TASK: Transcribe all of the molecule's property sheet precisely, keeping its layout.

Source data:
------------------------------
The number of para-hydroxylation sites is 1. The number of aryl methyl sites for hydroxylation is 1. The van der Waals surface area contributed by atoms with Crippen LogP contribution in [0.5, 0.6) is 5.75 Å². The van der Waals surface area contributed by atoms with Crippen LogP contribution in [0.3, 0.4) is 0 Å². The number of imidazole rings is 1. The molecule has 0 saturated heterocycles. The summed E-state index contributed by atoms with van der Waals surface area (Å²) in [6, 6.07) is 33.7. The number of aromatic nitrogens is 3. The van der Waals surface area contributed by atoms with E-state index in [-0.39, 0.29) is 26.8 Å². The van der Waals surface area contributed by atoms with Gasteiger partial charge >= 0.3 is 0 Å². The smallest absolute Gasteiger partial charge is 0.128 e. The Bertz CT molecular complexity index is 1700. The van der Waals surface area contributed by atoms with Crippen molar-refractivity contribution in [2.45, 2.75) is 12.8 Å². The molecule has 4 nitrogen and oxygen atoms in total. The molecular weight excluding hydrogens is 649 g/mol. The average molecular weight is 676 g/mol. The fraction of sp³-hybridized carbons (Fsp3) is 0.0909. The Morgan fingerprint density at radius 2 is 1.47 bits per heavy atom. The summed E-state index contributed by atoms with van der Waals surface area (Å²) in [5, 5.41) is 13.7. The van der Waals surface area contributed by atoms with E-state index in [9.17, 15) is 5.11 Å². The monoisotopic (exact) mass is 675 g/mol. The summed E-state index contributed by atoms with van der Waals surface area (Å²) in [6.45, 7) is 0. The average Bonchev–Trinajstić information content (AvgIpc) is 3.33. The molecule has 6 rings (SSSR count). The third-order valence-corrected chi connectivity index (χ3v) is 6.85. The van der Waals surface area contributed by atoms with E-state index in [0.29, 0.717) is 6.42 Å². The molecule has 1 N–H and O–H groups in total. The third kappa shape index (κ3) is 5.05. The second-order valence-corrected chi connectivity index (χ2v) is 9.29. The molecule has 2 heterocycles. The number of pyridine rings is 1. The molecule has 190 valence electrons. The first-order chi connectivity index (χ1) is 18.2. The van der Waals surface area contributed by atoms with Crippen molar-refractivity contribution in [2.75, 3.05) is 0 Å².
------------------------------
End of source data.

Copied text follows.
The number of para-hydroxylation sites is 1. The number of aryl methyl sites for hydroxylation is 1. The van der Waals surface area contributed by atoms with Crippen LogP contribution in [0.5, 0.6) is 5.75 Å². The van der Waals surface area contributed by atoms with Crippen LogP contribution in [0.3, 0.4) is 0 Å². The number of imidazole rings is 1. The molecule has 0 saturated heterocycles. The summed E-state index contributed by atoms with van der Waals surface area (Å²) in [6, 6.07) is 33.7. The number of aromatic nitrogens is 3. The van der Waals surface area contributed by atoms with E-state index in [-0.39, 0.29) is 26.8 Å². The van der Waals surface area contributed by atoms with Gasteiger partial charge >= 0.3 is 0 Å². The smallest absolute Gasteiger partial charge is 0.128 e. The Bertz CT molecular complexity index is 1700. The van der Waals surface area contributed by atoms with Crippen molar-refractivity contribution in [2.45, 2.75) is 12.8 Å². The molecule has 4 nitrogen and oxygen atoms in total. The molecular weight excluding hydrogens is 649 g/mol. The average molecular weight is 676 g/mol. The fraction of sp³-hybridized carbons (Fsp3) is 0.0909. The Morgan fingerprint density at radius 2 is 1.47 bits per heavy atom. The summed E-state index contributed by atoms with van der Waals surface area (Å²) in [5, 5.41) is 13.7. The van der Waals surface area contributed by atoms with E-state index in [9.17, 15) is 5.11 Å². The monoisotopic (exact) mass is 675 g/mol. The summed E-state index contributed by atoms with van der Waals surface area (Å²) in [6.45, 7) is 0. The average Bonchev–Trinajstić information content (AvgIpc) is 3.33. The molecule has 6 rings (SSSR count). The third-order valence-corrected chi connectivity index (χ3v) is 6.85. The van der Waals surface area contributed by atoms with E-state index in [0.29, 0.717) is 6.42 Å². The molecule has 1 N–H and O–H groups in total. The third kappa shape index (κ3) is 5.05. The second-order valence-corrected chi connectivity index (χ2v) is 9.29. The molecule has 2 heterocycles. The number of pyridine rings is 1. The molecule has 190 valence electrons. The first-order chi connectivity index (χ1) is 18.2. The van der Waals surface area contributed by atoms with Crippen molar-refractivity contribution in [2.75, 3.05) is 0 Å².